Precompilation techniques for speeding up the first run (Heroku deployments and PackageCompiler)

I’m using a Dockerfile to deploy a Genie app on a host and among other commands, I deploy the app with:

RUN julia -e "using Pkg; pkg\"activate . \"; pkg\"instantiate\"; pkg\"precompile\"; "

However, upon starting the app, it still takes about 30s for the first run (it’s a very small free Heroku server). What does that pkg"precompile" command do, because it doesn’t seem to help.


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It runs the same thing that happens when the package is imported for the first time.

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Thanks :slight_smile: That just moved the problem somewhere else: “what happens when the package is imported for the first time”? Is there anything in the docs about it?

Possibly relevant: What's actually inside precompiled Julia files?

Thanks, that’s useful. I’ll try with SnoopCompile.

I’ve been running a lot of tests with PackageCompiler but I can’t automate the compilation. The main issue seems to be that is uses the tests files which use packages which are not dependencies of the main package (ie my app uses Plots and does not have VisualRegressionTests in its Manifest file – but PackageCompiler crashes because running the tests uses VisualRegressionTests).

My issue is similar to yours - I’m deploying web apps and I’m trying to reduce the first request time.

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You could send a dummy request when the server starts. Not sure if that’s good enough for what you’re trying to do.

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Yes, this is another option I’m considering. Though it’s a bit more complicated. Heroku powers down the server on the free tier when the app is idle - and automatically restarts it on first request. It takes about 3s on the first request just to restart the server - but the real problem is with Julia when it then takes some 30s to re-compile the app…

So I think I need to keep the app alive by not allowing it to go idle - which means making an automated request every minute or so, ideally from within the app itself (so I don’t need yet another external script to run forever).

So, I’m reading your post again after two days (I did read it the first time, of course), but I’m wondering if Heroku might not be the problem here? Might you be better served by a flat, always-up VPS?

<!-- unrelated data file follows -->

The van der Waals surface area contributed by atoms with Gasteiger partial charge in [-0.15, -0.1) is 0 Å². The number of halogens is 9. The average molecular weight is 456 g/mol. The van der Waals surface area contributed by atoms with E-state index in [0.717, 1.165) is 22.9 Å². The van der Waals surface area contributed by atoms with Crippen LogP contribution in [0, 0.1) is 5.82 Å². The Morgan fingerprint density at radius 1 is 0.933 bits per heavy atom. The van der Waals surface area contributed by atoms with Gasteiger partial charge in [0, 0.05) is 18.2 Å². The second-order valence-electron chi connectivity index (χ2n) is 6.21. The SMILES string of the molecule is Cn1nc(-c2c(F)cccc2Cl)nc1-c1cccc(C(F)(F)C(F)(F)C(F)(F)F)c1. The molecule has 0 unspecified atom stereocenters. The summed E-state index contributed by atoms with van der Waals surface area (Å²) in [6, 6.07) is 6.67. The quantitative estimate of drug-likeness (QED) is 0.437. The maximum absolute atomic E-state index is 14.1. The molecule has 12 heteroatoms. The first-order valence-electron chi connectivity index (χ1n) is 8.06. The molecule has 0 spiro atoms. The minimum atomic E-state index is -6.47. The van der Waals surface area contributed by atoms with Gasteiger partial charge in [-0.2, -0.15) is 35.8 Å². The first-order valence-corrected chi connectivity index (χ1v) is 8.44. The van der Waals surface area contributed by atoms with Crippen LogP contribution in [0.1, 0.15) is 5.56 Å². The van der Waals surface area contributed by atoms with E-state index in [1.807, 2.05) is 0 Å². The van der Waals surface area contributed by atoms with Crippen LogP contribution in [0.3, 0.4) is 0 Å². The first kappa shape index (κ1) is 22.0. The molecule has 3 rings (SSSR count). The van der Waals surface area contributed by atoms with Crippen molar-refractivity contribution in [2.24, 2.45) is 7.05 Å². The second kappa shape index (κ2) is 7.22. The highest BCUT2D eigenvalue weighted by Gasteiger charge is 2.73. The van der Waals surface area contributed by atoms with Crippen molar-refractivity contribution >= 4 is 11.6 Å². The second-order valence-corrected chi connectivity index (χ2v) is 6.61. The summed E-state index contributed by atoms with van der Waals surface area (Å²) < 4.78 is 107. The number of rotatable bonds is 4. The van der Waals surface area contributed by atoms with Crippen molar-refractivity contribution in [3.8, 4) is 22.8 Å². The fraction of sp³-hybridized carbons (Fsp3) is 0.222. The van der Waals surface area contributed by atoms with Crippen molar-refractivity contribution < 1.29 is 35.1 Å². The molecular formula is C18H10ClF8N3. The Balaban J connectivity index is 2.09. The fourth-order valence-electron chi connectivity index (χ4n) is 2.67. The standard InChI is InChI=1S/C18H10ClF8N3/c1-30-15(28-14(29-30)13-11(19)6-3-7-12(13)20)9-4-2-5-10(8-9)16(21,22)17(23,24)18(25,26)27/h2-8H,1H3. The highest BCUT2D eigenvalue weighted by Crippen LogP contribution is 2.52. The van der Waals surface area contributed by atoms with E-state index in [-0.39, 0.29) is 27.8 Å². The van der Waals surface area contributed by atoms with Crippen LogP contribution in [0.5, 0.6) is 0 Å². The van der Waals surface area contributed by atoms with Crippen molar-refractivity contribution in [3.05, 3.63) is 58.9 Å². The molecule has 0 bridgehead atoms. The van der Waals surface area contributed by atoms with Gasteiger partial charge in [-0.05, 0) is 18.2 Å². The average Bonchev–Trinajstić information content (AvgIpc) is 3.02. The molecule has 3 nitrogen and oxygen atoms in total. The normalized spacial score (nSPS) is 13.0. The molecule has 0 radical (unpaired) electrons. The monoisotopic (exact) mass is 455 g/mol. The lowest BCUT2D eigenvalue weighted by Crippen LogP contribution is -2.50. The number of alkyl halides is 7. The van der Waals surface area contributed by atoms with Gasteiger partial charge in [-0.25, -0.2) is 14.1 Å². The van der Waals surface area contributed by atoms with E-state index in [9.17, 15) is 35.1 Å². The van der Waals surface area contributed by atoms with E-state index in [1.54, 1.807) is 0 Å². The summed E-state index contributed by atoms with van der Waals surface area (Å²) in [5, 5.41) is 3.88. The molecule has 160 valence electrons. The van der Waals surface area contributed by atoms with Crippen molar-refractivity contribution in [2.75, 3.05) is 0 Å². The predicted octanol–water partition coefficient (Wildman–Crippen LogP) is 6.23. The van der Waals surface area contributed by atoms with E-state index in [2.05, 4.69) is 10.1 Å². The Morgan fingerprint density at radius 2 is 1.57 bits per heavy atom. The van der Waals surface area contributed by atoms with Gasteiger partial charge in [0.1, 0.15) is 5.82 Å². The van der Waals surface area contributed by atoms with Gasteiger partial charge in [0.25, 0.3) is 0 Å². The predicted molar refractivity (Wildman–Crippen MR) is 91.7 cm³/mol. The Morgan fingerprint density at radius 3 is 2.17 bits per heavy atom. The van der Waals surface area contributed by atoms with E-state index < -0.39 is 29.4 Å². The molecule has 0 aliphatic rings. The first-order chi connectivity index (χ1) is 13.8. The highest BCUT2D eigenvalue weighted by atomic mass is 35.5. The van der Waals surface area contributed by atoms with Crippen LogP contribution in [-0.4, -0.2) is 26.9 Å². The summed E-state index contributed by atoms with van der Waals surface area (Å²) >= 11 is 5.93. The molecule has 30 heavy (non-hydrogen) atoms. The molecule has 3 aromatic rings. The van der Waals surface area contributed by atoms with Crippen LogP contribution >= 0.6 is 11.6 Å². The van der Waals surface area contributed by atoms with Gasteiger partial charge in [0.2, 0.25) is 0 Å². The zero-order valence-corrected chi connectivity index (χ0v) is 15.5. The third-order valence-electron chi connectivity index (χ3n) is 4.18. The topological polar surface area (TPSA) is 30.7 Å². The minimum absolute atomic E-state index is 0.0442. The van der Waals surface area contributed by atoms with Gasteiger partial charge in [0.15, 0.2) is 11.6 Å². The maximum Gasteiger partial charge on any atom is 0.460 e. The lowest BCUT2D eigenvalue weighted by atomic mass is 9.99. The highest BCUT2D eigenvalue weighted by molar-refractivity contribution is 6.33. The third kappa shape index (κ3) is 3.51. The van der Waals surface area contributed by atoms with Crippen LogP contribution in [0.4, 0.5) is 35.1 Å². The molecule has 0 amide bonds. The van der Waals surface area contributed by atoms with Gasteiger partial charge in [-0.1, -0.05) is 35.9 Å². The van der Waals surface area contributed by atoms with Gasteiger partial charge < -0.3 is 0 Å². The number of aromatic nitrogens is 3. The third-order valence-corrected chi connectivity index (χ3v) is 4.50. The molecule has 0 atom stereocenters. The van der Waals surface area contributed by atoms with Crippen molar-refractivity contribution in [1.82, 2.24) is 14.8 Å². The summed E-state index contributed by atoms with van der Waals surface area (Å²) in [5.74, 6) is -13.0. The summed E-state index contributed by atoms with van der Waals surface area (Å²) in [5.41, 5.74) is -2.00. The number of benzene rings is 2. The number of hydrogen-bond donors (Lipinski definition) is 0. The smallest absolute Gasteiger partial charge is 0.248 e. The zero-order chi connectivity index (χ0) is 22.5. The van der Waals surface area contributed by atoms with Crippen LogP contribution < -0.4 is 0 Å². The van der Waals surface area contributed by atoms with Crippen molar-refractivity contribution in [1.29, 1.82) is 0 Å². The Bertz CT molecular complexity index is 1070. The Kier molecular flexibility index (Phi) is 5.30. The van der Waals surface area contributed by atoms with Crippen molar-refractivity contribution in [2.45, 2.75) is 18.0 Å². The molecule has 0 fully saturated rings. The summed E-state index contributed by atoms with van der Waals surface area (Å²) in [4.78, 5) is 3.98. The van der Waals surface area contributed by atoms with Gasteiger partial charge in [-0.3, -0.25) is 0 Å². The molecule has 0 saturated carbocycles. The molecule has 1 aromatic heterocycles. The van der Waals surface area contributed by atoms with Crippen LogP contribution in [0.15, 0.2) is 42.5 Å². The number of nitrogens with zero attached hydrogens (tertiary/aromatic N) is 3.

I’m not the expert, but I know there is a docker-based Heroku clone called dokku which you can self-host. I can say that I’m very happy with DigitalOcean as my VPS for personal projects, but YMMV.

I can’t objectively say that Heroku is the problem. Objectively, the problem is the long JIT-compilation time which can not be controlled/eliminated. The more complex the app and the larger packages it has, the longer it takes to (re)start it up.

I’m happy with DO but that’s not what I’m after. My objective is to demonstrate a happy path workflow - I’m working on documentation and a video showing how to bootstrap a Genie app from 0 to deployment on Heroku in a few minutes. The major advantage is that Heroku is user-friendly and has a free tier. In my Rails learning days, being able to build and publish an app with ease, was a magical experience. And Heroku was part of it.

I have plans to add support (integrations) for more major hosting providers, including DO. But the fact that Heroku provides a free tier where Julians could just whip up their projects and host them there during dev, with only 2 Genie commands, is really nice.

PS - I managed to address the issue of keeping it alive by adding functionality within Genie to optionally ping URLs (which can also be used for triggering the JIT-compilation so the first users don’t get a 30s delay on their requests).

However, the issue now is that the initial startup goes over 60s. And if the app doesn’t bind to the port in 60s it gets killed by Heroku. I was trying to build a nice and relevant demo but it seems that the only thing that would allow the app to run on the free tier is to remove Plots.jl and refactor the app without using Plots.jl.

We really need a way to speed up deployments/first-runs of Julia apps.


PS2 - @ninjaaron Dokku looks cool for their Azure, DO, and DH integrations. So maybe I can use it for Genie to provide deployments via Dokku. Thanks for sharing.

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In what way doesn’t PackageCompiler + a script that runs a representative workload not work?

Julia itself does this to “deploy” a julia with a fast REPL + Pkg etc. We literally run a little mini julia session that gets compiled and saved:


@kristoffer.carlsson Thanks